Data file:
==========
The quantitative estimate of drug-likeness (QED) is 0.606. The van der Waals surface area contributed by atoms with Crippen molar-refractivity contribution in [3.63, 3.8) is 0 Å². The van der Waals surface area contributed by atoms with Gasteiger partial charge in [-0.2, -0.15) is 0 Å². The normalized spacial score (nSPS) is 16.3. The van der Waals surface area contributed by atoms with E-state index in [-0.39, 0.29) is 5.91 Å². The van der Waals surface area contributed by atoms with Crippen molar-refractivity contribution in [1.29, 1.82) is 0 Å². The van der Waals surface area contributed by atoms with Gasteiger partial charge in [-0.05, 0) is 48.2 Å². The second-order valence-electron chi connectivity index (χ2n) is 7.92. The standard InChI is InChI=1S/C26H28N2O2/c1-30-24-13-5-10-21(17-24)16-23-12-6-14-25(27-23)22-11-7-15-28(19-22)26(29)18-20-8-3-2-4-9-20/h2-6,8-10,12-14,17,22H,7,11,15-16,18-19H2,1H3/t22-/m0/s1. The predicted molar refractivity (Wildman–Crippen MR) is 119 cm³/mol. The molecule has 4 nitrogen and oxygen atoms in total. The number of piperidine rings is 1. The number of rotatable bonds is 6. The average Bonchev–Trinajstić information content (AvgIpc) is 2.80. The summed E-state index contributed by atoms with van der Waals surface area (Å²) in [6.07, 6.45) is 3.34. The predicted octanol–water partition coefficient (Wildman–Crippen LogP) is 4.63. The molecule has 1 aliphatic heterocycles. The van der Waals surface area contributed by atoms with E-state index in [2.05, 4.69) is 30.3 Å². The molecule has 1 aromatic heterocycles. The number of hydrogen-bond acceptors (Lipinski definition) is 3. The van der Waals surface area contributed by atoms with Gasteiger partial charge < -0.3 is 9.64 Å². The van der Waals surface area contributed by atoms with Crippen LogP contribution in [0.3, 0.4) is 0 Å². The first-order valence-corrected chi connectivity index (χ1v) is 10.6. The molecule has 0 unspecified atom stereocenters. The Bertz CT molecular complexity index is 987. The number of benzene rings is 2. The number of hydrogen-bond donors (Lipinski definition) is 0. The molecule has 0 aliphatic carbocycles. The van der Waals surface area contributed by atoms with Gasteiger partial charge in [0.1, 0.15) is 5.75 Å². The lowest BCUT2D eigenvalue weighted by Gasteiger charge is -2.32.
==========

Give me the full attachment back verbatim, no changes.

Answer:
The quantitative estimate of drug-likeness (QED) is 0.606. The van der Waals surface area contributed by atoms with Crippen molar-refractivity contribution in [3.63, 3.8) is 0 Å². The van der Waals surface area contributed by atoms with Gasteiger partial charge in [-0.2, -0.15) is 0 Å². The normalized spacial score (nSPS) is 16.3. The van der Waals surface area contributed by atoms with E-state index in [-0.39, 0.29) is 5.91 Å². The van der Waals surface area contributed by atoms with Crippen molar-refractivity contribution in [1.29, 1.82) is 0 Å². The van der Waals surface area contributed by atoms with Gasteiger partial charge in [-0.05, 0) is 48.2 Å². The second-order valence-electron chi connectivity index (χ2n) is 7.92. The standard InChI is InChI=1S/C26H28N2O2/c1-30-24-13-5-10-21(17-24)16-23-12-6-14-25(27-23)22-11-7-15-28(19-22)26(29)18-20-8-3-2-4-9-20/h2-6,8-10,12-14,17,22H,7,11,15-16,18-19H2,1H3/t22-/m0/s1. The predicted molar refractivity (Wildman–Crippen MR) is 119 cm³/mol. The molecule has 4 nitrogen and oxygen atoms in total. The number of piperidine rings is 1. The number of rotatable bonds is 6. The average Bonchev–Trinajstić information content (AvgIpc) is 2.80. The summed E-state index contributed by atoms with van der Waals surface area (Å²) in [6.07, 6.45) is 3.34. The predicted octanol–water partition coefficient (Wildman–Crippen LogP) is 4.63. The molecule has 1 aliphatic heterocycles. The van der Waals surface area contributed by atoms with E-state index in [2.05, 4.69) is 30.3 Å². The molecule has 1 aromatic heterocycles. The number of hydrogen-bond acceptors (Lipinski definition) is 3. The van der Waals surface area contributed by atoms with Gasteiger partial charge < -0.3 is 9.64 Å². The van der Waals surface area contributed by atoms with Crippen LogP contribution in [0.3, 0.4) is 0 Å². The first-order valence-corrected chi connectivity index (χ1v) is 10.6. The molecule has 0 unspecified atom stereocenters. The Bertz CT molecular complexity index is 987. The number of benzene rings is 2. The number of hydrogen-bond donors (Lipinski definition) is 0. The molecule has 0 aliphatic carbocycles. The van der Waals surface area contributed by atoms with Gasteiger partial charge in [0.1, 0.15) is 5.75 Å². The lowest BCUT2D eigenvalue weighted by Gasteiger charge is -2.32.